More and more manufacturing firms are joining in. A few weeks ago, GE Digital announced the acquisition of ServiceMax, a cloud-based field service management company – which, in theory, will enable GE to develop and deliver smart and connected industrial machines more smoothly and quickly than its competitors.
Goodyear has also announced the launch of Goodyear Proactive Solutions. This will aim to use new technologies such as predictive analytics to help truck fleet managers better handle how their vehicles are used. The common thread is that the outcome is not the sale of a product, but capability delivered through the performance of the product.
Servitization has emerged in business-to-business (B2B) offerings. But the concept is also starting to touch our everyday lives at a business-to-customer (B2C) level. Take Daimler’s Mercedes Me platform which remotely notifies drivers if the car requires maintenance or repair work. Brompton, the British manufacturer of popular folding bikes, now rents the bikes via docks across the UK to provide a more hassle-free option.
Before it becomes ubiquitous, as it may well do, servitization offers manufacturers a key competitive advantage. Those who embrace the idea should be able to help customers better achieve key strategic aims and, in doing so, offer something their rivals cannot. That in turn should deliver business growth and sustainability for both themselves and their customers.
Manufacturers get long-term contracts, closer relationships with clients, new business opportunities and revenue streams – and an enhanced image alongside that market differentiation. Customers should be able to squeeze out greater value from operations, better predict costs, and find it easier to scale up their operations.
The trend offers a future which will penalise the laggards. More and more technology-focused firms are moving into the product manufacturing space and disrupting their value networks. Take Uber, the ride-sharing tech company which is moving into the long-haul transport business with Uber Freight. This will allow a shipper to directly connect with a truck, challenging the traditional business model: in short, cutting out the middle man and offering real-time pricing.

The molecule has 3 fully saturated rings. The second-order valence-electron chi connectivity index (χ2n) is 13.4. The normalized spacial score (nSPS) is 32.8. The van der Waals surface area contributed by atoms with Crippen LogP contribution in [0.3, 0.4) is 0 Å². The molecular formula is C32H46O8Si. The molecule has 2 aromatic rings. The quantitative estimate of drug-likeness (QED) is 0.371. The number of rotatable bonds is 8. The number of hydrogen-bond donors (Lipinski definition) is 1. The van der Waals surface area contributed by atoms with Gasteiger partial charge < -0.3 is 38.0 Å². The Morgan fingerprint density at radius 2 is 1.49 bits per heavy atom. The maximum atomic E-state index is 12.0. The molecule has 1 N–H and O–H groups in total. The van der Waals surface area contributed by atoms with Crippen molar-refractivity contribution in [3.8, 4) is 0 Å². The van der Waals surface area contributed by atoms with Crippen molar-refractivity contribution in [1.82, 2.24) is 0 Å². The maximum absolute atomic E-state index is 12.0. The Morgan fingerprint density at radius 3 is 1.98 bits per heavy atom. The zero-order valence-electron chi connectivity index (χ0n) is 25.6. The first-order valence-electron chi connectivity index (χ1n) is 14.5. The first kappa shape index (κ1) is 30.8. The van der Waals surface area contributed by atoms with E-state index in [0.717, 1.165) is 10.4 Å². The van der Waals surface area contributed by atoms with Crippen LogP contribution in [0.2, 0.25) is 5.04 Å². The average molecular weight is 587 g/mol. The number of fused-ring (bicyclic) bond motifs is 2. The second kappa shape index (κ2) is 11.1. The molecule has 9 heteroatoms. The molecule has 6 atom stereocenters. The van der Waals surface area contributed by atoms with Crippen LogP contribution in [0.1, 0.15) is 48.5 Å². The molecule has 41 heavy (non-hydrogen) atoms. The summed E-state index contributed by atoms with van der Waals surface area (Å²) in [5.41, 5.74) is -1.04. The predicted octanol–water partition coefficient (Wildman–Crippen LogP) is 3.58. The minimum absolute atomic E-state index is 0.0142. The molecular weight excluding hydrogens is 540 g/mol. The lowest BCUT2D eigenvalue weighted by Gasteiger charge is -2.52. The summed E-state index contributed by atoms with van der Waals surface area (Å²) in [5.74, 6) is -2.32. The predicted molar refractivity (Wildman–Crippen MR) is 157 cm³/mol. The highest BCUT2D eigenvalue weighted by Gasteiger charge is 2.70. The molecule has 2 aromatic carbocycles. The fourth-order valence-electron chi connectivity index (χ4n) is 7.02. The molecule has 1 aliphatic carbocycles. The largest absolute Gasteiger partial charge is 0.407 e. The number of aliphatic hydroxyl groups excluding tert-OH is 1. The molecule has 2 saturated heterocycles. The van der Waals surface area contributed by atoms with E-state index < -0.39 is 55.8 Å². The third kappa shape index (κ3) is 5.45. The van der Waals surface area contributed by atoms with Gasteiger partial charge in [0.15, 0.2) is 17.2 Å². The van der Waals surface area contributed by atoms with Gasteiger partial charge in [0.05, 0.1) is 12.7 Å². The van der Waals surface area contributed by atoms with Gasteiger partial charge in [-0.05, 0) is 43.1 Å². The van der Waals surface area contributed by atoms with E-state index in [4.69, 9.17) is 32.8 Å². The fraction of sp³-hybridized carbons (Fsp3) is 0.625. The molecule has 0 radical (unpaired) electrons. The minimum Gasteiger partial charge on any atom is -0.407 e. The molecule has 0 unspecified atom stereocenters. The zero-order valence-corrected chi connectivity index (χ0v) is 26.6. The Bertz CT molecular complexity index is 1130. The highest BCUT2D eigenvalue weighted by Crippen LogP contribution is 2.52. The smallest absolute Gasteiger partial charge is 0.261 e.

Moves such as this create an active network in which manufacturers must be involved. The parts of the network evolve together to improve capabilities, and investments are aligned to create value or improve efficiency. What that means in practice is that a collaborative network is built between distributors, suppliers, technology and customers, which creates a resilient barrier that inhibits the entry of new players.
It is true that manufacturing firms can see an advanced services model as high-risk. The traditional product-based mindset is hard to break out of and realising the full potential of servitization demands innovation of the business model, a willingness to embrace new technology and new skill sets, as well as – ultimately – a wholesale change to the organisational culture.
But it might just be worth it. Manufacturing firms across the globe face a period of socioeconomic uncertainty. In the UK, Brexit is only adding to the challenges from a fragile recovery after the 2008 financial crisis, marked by intense competition from low-cost economies. In such an environment, servitization can offer a defensible long-term strategy that localises value creation and value capture.